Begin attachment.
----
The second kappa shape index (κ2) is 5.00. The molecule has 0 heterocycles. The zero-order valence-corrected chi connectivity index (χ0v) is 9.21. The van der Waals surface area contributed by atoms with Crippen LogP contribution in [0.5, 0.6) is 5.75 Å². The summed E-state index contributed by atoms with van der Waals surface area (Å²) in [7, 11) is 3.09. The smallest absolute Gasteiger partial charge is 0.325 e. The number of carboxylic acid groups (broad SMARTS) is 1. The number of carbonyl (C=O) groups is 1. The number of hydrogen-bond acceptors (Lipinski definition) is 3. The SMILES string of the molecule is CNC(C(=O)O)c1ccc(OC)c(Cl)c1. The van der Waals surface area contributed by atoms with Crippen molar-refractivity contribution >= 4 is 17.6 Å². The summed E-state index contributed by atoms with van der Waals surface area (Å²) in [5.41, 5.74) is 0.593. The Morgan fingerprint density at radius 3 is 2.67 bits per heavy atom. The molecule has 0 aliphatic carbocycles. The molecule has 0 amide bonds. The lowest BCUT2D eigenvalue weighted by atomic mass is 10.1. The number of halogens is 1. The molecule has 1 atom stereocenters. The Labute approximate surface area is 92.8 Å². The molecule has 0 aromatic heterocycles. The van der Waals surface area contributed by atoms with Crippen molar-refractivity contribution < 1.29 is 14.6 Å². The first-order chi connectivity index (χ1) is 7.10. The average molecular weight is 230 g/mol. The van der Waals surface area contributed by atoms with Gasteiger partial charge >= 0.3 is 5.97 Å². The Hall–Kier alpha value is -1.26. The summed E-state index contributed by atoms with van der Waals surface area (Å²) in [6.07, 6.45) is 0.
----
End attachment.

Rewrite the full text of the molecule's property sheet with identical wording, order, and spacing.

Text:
The second kappa shape index (κ2) is 5.00. The molecule has 0 heterocycles. The zero-order valence-corrected chi connectivity index (χ0v) is 9.21. The van der Waals surface area contributed by atoms with Crippen LogP contribution in [0.5, 0.6) is 5.75 Å². The summed E-state index contributed by atoms with van der Waals surface area (Å²) in [7, 11) is 3.09. The smallest absolute Gasteiger partial charge is 0.325 e. The number of carboxylic acid groups (broad SMARTS) is 1. The number of carbonyl (C=O) groups is 1. The number of hydrogen-bond acceptors (Lipinski definition) is 3. The SMILES string of the molecule is CNC(C(=O)O)c1ccc(OC)c(Cl)c1. The van der Waals surface area contributed by atoms with Crippen molar-refractivity contribution >= 4 is 17.6 Å². The summed E-state index contributed by atoms with van der Waals surface area (Å²) in [5.41, 5.74) is 0.593. The Morgan fingerprint density at radius 3 is 2.67 bits per heavy atom. The molecule has 0 aliphatic carbocycles. The molecule has 0 amide bonds. The lowest BCUT2D eigenvalue weighted by atomic mass is 10.1. The number of halogens is 1. The molecule has 1 atom stereocenters. The Labute approximate surface area is 92.8 Å². The molecule has 0 aromatic heterocycles. The van der Waals surface area contributed by atoms with Crippen molar-refractivity contribution < 1.29 is 14.6 Å². The first-order chi connectivity index (χ1) is 7.10. The average molecular weight is 230 g/mol. The van der Waals surface area contributed by atoms with Gasteiger partial charge >= 0.3 is 5.97 Å². The Hall–Kier alpha value is -1.26. The summed E-state index contributed by atoms with van der Waals surface area (Å²) in [6.07, 6.45) is 0.